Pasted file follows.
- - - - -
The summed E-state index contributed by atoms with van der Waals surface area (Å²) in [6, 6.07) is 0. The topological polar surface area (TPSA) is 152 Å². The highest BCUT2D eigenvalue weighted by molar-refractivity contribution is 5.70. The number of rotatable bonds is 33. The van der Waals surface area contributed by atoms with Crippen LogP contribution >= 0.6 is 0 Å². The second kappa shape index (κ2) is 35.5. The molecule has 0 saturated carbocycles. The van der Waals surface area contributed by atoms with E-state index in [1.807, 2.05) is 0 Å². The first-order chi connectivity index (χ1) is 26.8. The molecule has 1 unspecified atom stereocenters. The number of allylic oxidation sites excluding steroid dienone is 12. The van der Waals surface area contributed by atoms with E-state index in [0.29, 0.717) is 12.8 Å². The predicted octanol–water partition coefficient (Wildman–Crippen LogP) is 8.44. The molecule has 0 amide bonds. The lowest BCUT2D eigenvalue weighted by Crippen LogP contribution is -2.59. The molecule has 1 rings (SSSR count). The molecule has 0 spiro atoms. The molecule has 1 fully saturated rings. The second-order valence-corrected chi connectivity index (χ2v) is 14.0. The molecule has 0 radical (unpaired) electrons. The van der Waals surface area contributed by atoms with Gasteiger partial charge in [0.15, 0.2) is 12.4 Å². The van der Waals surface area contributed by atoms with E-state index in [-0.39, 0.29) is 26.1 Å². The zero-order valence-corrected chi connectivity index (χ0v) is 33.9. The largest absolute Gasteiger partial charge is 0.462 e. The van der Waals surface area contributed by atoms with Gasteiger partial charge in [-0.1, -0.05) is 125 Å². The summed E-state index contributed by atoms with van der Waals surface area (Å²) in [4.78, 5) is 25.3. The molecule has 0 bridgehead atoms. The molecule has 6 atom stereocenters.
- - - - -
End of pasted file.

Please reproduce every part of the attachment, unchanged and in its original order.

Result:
The summed E-state index contributed by atoms with van der Waals surface area (Å²) in [6, 6.07) is 0. The topological polar surface area (TPSA) is 152 Å². The highest BCUT2D eigenvalue weighted by molar-refractivity contribution is 5.70. The number of rotatable bonds is 33. The van der Waals surface area contributed by atoms with Crippen LogP contribution >= 0.6 is 0 Å². The second kappa shape index (κ2) is 35.5. The molecule has 0 saturated carbocycles. The van der Waals surface area contributed by atoms with E-state index in [1.807, 2.05) is 0 Å². The first-order chi connectivity index (χ1) is 26.8. The molecule has 1 unspecified atom stereocenters. The number of allylic oxidation sites excluding steroid dienone is 12. The van der Waals surface area contributed by atoms with E-state index in [0.29, 0.717) is 12.8 Å². The predicted octanol–water partition coefficient (Wildman–Crippen LogP) is 8.44. The molecule has 0 amide bonds. The lowest BCUT2D eigenvalue weighted by Crippen LogP contribution is -2.59. The molecule has 1 rings (SSSR count). The molecule has 0 spiro atoms. The molecule has 1 fully saturated rings. The second-order valence-corrected chi connectivity index (χ2v) is 14.0. The molecule has 0 radical (unpaired) electrons. The van der Waals surface area contributed by atoms with Gasteiger partial charge in [0.15, 0.2) is 12.4 Å². The van der Waals surface area contributed by atoms with E-state index in [-0.39, 0.29) is 26.1 Å². The zero-order valence-corrected chi connectivity index (χ0v) is 33.9. The largest absolute Gasteiger partial charge is 0.462 e. The van der Waals surface area contributed by atoms with Gasteiger partial charge in [-0.1, -0.05) is 125 Å². The summed E-state index contributed by atoms with van der Waals surface area (Å²) in [4.78, 5) is 25.3. The molecule has 0 bridgehead atoms. The molecule has 6 atom stereocenters.